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1916 Zoning Laws

Hugh Ferriss, "The New Architecture," The New York Times Magazine, March 19, 1922, p. 8-9

The Hugh Ferriss drawings of 1922, known as "The Four Stages" or "Evolution of the Set-back Building" are perhaps the most iconic and influential architectural images of the 1920s. Widely exhibited and published, they inspired other architects to understand the rules of New York's 1916 zoning law, not as a restriction, but as a form-giving principle for a new, modern skyscraper.

Conceived in collaboration with the architect Harvey Wiley Corbett in 1916, the drawings illustrate the step-by-step shaping of the maximum mass allowed by the zoning law into a profitable commercial structure. The first stage was described as "simply a pictorial statement of the law in perspective," with sloping planes representing the angle of light required to preserve some sunlight on the streets and with a tower that filled the allowable one-quarter of the site.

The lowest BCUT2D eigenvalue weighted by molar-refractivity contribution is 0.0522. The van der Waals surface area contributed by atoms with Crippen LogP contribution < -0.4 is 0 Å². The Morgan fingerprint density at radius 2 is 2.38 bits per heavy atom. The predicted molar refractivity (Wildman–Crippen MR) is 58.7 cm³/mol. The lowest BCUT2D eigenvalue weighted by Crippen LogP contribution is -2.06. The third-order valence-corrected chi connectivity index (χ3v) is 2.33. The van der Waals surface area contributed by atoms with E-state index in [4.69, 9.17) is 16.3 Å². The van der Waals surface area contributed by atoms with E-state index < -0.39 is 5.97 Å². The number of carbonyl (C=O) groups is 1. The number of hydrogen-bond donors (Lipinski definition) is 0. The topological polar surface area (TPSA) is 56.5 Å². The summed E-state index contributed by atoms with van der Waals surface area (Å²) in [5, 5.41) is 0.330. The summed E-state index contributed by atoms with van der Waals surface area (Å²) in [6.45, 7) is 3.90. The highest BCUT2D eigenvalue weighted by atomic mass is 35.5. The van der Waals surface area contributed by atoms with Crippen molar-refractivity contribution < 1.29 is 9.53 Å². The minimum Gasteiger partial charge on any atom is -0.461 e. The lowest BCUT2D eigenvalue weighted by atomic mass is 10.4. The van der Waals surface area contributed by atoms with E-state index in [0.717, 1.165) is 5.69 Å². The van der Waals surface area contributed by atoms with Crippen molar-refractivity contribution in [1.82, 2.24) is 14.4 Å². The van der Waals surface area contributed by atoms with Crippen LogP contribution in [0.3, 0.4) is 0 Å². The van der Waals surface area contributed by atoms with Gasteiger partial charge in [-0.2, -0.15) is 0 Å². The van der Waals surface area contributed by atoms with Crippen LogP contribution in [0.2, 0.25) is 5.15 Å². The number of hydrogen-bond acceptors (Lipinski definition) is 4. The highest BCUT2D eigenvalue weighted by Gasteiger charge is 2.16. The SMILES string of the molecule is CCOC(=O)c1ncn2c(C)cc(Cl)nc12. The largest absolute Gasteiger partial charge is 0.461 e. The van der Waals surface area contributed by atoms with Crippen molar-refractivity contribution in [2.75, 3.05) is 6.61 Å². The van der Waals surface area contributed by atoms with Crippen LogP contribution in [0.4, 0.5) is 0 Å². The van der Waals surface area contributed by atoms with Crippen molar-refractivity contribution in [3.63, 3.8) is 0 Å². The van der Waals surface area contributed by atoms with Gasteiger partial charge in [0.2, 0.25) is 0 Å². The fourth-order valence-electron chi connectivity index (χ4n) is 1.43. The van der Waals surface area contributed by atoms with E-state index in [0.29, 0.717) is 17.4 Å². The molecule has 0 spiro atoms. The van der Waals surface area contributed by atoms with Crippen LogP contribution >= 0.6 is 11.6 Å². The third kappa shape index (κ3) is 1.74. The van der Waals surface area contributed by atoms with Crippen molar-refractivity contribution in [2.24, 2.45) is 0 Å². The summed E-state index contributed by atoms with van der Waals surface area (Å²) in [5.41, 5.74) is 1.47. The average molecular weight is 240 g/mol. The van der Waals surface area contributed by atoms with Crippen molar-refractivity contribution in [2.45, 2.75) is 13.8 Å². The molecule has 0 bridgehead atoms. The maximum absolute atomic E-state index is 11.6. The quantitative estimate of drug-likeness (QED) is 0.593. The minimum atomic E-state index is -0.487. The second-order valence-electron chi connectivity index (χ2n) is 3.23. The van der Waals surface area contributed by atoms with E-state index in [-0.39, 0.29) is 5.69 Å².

In the second stage, light courts were cut into the mass, and in the third, diagonal planes were squared off and the multiple steps of the upper levels were simplified for more economical steel construction and elevator circulation. The final stage presented an imposing structure with a central tower about 1000 feet high, around seventy stories, flanked by setback wings of forty stories.

The power and inchoate modernity of Ferriss's diagrams derived from their simple sculptural mass and monumentality. "Imagine," he wrote, "that the law placed upon the property a huge mass of clay and stated: "Your building must be built of this clay: remove as much as you want, but add nothing to it." The resulting form suggested a new solution for high-rise design. "The law demolishes the box and produces a pyramid which must be sculpted in three dimensions."